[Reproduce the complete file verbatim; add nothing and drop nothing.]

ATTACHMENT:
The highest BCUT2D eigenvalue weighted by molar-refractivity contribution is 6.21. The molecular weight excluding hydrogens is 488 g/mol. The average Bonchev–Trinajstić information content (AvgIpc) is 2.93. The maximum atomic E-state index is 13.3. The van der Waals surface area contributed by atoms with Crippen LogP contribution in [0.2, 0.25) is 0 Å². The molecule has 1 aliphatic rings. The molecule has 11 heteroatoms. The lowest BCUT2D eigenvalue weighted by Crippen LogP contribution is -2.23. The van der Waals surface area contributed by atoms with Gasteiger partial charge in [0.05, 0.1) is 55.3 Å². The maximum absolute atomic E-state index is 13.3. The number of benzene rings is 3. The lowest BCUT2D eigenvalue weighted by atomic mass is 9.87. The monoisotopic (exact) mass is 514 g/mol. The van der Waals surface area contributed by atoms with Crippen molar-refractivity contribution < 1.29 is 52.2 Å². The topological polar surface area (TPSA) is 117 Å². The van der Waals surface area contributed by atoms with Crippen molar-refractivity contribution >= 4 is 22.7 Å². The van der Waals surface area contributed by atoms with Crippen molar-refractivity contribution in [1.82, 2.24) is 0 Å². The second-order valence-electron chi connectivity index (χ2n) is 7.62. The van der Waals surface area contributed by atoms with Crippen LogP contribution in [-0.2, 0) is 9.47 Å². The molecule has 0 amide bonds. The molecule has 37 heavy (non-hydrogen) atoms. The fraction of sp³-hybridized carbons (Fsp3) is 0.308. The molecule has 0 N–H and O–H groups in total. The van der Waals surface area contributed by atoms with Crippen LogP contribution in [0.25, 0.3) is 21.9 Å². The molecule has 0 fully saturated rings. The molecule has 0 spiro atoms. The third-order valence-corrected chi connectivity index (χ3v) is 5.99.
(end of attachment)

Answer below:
The highest BCUT2D eigenvalue weighted by molar-refractivity contribution is 6.21. The molecular weight excluding hydrogens is 488 g/mol. The average Bonchev–Trinajstić information content (AvgIpc) is 2.93. The maximum atomic E-state index is 13.3. The van der Waals surface area contributed by atoms with Crippen LogP contribution in [0.2, 0.25) is 0 Å². The molecule has 1 aliphatic rings. The molecule has 11 heteroatoms. The lowest BCUT2D eigenvalue weighted by Crippen LogP contribution is -2.23. The van der Waals surface area contributed by atoms with Gasteiger partial charge in [0.05, 0.1) is 55.3 Å². The maximum absolute atomic E-state index is 13.3. The number of benzene rings is 3. The lowest BCUT2D eigenvalue weighted by atomic mass is 9.87. The monoisotopic (exact) mass is 514 g/mol. The van der Waals surface area contributed by atoms with Crippen molar-refractivity contribution < 1.29 is 52.2 Å². The topological polar surface area (TPSA) is 117 Å². The van der Waals surface area contributed by atoms with Crippen molar-refractivity contribution >= 4 is 22.7 Å². The van der Waals surface area contributed by atoms with Crippen molar-refractivity contribution in [1.82, 2.24) is 0 Å². The second-order valence-electron chi connectivity index (χ2n) is 7.62. The van der Waals surface area contributed by atoms with Crippen LogP contribution in [-0.2, 0) is 9.47 Å². The molecule has 0 amide bonds. The molecule has 37 heavy (non-hydrogen) atoms. The fraction of sp³-hybridized carbons (Fsp3) is 0.308. The molecule has 0 N–H and O–H groups in total. The van der Waals surface area contributed by atoms with Crippen LogP contribution in [0.25, 0.3) is 21.9 Å². The molecule has 0 fully saturated rings. The molecule has 0 spiro atoms. The third-order valence-corrected chi connectivity index (χ3v) is 5.99.